However nervous you may be, or shy of making big romantic gestures, if you're going to pop the question, don't act half-hearted. An indirect proposal is a thoroughly inadequate one. "Um, so do you think we should get married?" is not the stuff that dreams are made of, and your lover deserves more than that.
Be unique, but not too unique
Gentlemen, a few tips. Don't strip your chérie of the very thing that you profess to love her for – her individuality. If she likes to be the centre of attention, propose on the big screen at a football ground, or over the loud speakers at St Pancras station before whisking her off for a romantic weekend away. Don't let silliness take over, however: last week an American woman gulped down an engagement ring that her suitor had concealed in a cup of milkshake. If she's a private person, pick a meaningful spot, a beautiful ring, the right moment, and get going.
You've asked a question, so be prepared for the answer. While most people have seriously discussed getting married with their beloved before splashing out on a diamond, it is still impossible to guarantee that they will say yes. If you think there is a reasonable chance that your kind offer will be declined, perhaps it's best to avoid dramatic public proposals.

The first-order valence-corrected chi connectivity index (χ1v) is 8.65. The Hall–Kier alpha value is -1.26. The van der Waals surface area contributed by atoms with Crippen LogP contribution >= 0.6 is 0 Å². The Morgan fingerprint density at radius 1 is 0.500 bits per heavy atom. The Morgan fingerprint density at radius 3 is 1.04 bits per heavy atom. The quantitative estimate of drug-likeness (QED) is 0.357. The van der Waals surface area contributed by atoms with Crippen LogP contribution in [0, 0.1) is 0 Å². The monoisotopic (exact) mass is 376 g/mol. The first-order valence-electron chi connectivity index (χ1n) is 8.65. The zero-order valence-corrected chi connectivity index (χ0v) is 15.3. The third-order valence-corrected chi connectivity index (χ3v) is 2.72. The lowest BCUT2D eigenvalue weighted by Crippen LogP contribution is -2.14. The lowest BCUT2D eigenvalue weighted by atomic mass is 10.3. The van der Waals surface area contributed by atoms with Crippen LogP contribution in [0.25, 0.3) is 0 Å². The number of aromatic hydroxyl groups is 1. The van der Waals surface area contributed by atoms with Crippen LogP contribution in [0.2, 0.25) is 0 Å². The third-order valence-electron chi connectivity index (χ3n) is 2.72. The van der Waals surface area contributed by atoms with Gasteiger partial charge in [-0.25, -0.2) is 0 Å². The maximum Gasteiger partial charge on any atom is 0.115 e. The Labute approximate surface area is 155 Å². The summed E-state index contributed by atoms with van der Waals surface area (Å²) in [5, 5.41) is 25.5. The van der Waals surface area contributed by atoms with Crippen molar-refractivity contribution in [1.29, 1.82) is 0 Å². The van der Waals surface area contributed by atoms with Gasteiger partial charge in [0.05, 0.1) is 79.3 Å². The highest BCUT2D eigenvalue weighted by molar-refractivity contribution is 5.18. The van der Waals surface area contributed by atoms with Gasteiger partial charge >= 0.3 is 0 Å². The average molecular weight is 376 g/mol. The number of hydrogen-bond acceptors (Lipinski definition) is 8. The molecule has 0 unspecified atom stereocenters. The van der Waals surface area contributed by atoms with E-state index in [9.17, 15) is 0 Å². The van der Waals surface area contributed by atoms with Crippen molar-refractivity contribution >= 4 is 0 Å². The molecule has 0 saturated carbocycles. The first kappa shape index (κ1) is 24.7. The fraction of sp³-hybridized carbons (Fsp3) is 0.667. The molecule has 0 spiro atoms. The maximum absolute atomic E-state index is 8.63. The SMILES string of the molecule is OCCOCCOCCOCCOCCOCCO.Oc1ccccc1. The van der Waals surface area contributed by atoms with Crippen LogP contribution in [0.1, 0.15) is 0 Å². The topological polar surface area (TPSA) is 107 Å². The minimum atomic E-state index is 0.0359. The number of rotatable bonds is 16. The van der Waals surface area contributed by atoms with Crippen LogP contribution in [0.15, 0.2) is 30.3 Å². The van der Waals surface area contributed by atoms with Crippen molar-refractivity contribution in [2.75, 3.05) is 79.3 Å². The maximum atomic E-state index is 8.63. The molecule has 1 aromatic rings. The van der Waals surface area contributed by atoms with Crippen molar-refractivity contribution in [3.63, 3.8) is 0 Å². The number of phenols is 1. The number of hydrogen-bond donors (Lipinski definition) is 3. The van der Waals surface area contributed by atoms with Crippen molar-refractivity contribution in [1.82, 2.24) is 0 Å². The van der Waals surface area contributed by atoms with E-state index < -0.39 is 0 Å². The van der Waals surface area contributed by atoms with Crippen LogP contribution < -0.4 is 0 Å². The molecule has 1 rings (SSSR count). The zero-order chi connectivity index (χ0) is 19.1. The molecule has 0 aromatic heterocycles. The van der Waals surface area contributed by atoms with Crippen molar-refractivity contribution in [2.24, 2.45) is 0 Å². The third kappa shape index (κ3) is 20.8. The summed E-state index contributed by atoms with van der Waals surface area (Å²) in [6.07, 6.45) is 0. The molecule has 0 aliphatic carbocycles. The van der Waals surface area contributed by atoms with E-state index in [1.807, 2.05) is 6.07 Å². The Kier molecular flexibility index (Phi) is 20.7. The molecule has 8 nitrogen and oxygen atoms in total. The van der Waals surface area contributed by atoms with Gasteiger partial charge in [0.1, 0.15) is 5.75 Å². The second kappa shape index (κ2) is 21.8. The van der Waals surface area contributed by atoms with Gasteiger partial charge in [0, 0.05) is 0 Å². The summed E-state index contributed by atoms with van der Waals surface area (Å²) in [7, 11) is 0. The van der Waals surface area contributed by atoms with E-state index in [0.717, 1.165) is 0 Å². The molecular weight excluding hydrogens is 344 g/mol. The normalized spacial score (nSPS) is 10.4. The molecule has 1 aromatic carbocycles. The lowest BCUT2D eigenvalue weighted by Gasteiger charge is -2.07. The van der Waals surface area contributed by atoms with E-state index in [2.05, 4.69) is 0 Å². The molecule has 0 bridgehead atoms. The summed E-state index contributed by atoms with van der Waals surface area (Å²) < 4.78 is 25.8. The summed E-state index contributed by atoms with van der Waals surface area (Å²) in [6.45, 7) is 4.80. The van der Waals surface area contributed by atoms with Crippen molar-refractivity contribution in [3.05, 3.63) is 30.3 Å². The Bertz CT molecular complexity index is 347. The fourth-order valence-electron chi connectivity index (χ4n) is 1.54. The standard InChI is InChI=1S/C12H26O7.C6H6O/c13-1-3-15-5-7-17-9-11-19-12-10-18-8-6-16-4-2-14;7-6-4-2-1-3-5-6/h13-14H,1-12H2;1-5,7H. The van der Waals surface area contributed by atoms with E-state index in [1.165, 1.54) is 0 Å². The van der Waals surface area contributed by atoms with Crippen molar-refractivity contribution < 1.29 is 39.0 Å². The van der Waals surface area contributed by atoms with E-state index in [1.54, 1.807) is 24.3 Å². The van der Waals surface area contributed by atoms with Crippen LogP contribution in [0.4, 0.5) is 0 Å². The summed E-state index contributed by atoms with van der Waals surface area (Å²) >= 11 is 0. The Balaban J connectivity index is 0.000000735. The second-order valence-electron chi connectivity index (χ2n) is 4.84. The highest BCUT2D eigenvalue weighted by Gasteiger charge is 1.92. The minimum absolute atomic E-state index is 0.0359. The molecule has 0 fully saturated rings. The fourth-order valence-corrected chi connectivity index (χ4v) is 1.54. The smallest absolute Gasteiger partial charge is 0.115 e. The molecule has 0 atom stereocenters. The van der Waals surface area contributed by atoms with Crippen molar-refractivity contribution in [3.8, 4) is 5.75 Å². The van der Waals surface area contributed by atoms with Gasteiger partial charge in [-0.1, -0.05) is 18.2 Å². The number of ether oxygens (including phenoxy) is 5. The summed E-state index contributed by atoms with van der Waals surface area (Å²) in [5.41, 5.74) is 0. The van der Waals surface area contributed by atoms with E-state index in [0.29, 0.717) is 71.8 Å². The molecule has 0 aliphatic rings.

Women, tread carefully
In 2009, the idea that a woman should sit around twiddling her thumbs while waiting patiently for her partner to propose is rather galling. However, while the launch of a new range of male engagement rings from the jewellers H Samuel suggests this tradition could be on the way out, many men feel emasculated by having their conventional role usurped. Women who are thinking of popping the question need to make sure that their man isn't averse to a little role-reversal.Reuse content